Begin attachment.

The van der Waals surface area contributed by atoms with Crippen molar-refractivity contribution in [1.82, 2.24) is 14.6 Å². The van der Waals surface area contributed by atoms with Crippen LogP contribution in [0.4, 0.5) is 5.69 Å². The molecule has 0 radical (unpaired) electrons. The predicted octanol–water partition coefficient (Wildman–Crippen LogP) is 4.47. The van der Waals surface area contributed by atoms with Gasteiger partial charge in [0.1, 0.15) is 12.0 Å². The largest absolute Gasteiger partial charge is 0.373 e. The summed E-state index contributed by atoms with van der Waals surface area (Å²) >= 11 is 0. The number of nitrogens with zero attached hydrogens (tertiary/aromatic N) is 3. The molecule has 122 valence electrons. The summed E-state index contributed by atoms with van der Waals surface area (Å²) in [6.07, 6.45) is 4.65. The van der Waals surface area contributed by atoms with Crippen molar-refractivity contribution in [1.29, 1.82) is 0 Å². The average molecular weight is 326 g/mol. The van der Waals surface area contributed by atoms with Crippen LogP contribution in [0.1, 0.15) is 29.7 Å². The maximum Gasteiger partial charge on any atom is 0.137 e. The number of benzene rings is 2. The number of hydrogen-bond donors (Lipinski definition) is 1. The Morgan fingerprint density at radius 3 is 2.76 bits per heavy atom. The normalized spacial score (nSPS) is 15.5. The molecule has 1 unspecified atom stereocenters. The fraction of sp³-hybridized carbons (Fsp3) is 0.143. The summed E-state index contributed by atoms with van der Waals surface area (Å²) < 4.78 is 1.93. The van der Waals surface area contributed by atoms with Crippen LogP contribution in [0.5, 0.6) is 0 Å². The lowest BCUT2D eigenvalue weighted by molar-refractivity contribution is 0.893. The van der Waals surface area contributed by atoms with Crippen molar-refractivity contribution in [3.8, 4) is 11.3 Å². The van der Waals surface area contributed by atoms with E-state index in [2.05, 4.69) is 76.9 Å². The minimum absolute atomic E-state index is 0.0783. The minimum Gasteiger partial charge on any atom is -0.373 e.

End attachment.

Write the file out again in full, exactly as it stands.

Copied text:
The van der Waals surface area contributed by atoms with Crippen molar-refractivity contribution in [1.82, 2.24) is 14.6 Å². The van der Waals surface area contributed by atoms with Crippen LogP contribution in [0.4, 0.5) is 5.69 Å². The molecule has 0 radical (unpaired) electrons. The predicted octanol–water partition coefficient (Wildman–Crippen LogP) is 4.47. The van der Waals surface area contributed by atoms with Gasteiger partial charge in [0.1, 0.15) is 12.0 Å². The largest absolute Gasteiger partial charge is 0.373 e. The summed E-state index contributed by atoms with van der Waals surface area (Å²) >= 11 is 0. The number of nitrogens with zero attached hydrogens (tertiary/aromatic N) is 3. The molecule has 122 valence electrons. The summed E-state index contributed by atoms with van der Waals surface area (Å²) in [6.07, 6.45) is 4.65. The van der Waals surface area contributed by atoms with Crippen molar-refractivity contribution in [1.29, 1.82) is 0 Å². The average molecular weight is 326 g/mol. The van der Waals surface area contributed by atoms with Crippen LogP contribution in [0.1, 0.15) is 29.7 Å². The maximum Gasteiger partial charge on any atom is 0.137 e. The number of benzene rings is 2. The number of hydrogen-bond donors (Lipinski definition) is 1. The Morgan fingerprint density at radius 3 is 2.76 bits per heavy atom. The normalized spacial score (nSPS) is 15.5. The molecule has 1 unspecified atom stereocenters. The fraction of sp³-hybridized carbons (Fsp3) is 0.143. The summed E-state index contributed by atoms with van der Waals surface area (Å²) < 4.78 is 1.93. The van der Waals surface area contributed by atoms with Crippen LogP contribution in [0.5, 0.6) is 0 Å². The lowest BCUT2D eigenvalue weighted by molar-refractivity contribution is 0.893. The van der Waals surface area contributed by atoms with Crippen molar-refractivity contribution in [3.8, 4) is 11.3 Å². The van der Waals surface area contributed by atoms with E-state index in [2.05, 4.69) is 76.9 Å². The minimum absolute atomic E-state index is 0.0783. The minimum Gasteiger partial charge on any atom is -0.373 e.